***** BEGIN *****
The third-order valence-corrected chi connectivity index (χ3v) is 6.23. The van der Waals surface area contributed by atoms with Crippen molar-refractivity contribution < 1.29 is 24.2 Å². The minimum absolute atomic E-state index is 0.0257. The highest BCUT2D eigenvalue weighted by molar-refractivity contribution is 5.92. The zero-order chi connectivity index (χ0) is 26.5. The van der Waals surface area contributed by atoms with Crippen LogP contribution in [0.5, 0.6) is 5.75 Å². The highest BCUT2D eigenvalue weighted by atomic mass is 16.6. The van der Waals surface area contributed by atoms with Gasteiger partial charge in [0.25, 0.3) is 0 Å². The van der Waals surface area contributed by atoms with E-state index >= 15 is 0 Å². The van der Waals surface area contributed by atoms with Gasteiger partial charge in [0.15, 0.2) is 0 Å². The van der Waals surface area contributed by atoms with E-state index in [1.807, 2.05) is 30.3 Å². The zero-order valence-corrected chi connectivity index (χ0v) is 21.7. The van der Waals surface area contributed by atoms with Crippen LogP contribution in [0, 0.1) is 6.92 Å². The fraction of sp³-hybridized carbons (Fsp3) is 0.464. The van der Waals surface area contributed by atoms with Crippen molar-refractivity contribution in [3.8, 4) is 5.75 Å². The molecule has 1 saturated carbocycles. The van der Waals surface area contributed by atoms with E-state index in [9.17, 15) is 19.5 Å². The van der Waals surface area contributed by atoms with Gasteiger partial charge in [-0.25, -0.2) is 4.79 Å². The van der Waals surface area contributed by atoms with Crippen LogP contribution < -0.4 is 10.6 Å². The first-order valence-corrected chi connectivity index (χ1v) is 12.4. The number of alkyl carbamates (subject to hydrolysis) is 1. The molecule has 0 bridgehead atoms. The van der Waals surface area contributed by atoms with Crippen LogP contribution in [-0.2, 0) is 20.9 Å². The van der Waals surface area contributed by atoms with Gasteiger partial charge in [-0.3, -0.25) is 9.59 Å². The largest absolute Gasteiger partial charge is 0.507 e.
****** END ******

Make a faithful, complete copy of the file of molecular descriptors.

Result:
The third-order valence-corrected chi connectivity index (χ3v) is 6.23. The van der Waals surface area contributed by atoms with Crippen molar-refractivity contribution < 1.29 is 24.2 Å². The minimum absolute atomic E-state index is 0.0257. The highest BCUT2D eigenvalue weighted by molar-refractivity contribution is 5.92. The zero-order chi connectivity index (χ0) is 26.5. The van der Waals surface area contributed by atoms with Crippen LogP contribution in [0.5, 0.6) is 5.75 Å². The highest BCUT2D eigenvalue weighted by atomic mass is 16.6. The van der Waals surface area contributed by atoms with Gasteiger partial charge in [0.25, 0.3) is 0 Å². The van der Waals surface area contributed by atoms with E-state index >= 15 is 0 Å². The van der Waals surface area contributed by atoms with Gasteiger partial charge in [0.15, 0.2) is 0 Å². The van der Waals surface area contributed by atoms with E-state index in [1.807, 2.05) is 30.3 Å². The zero-order valence-corrected chi connectivity index (χ0v) is 21.7. The van der Waals surface area contributed by atoms with Crippen LogP contribution in [0, 0.1) is 6.92 Å². The fraction of sp³-hybridized carbons (Fsp3) is 0.464. The van der Waals surface area contributed by atoms with Crippen molar-refractivity contribution in [3.8, 4) is 5.75 Å². The molecule has 1 saturated carbocycles. The van der Waals surface area contributed by atoms with E-state index in [9.17, 15) is 19.5 Å². The van der Waals surface area contributed by atoms with Gasteiger partial charge in [-0.25, -0.2) is 4.79 Å². The van der Waals surface area contributed by atoms with Crippen LogP contribution < -0.4 is 10.6 Å². The first-order valence-corrected chi connectivity index (χ1v) is 12.4. The number of alkyl carbamates (subject to hydrolysis) is 1. The molecule has 0 bridgehead atoms. The van der Waals surface area contributed by atoms with Crippen LogP contribution in [-0.2, 0) is 20.9 Å². The van der Waals surface area contributed by atoms with Gasteiger partial charge in [-0.3, -0.25) is 9.59 Å². The largest absolute Gasteiger partial charge is 0.507 e.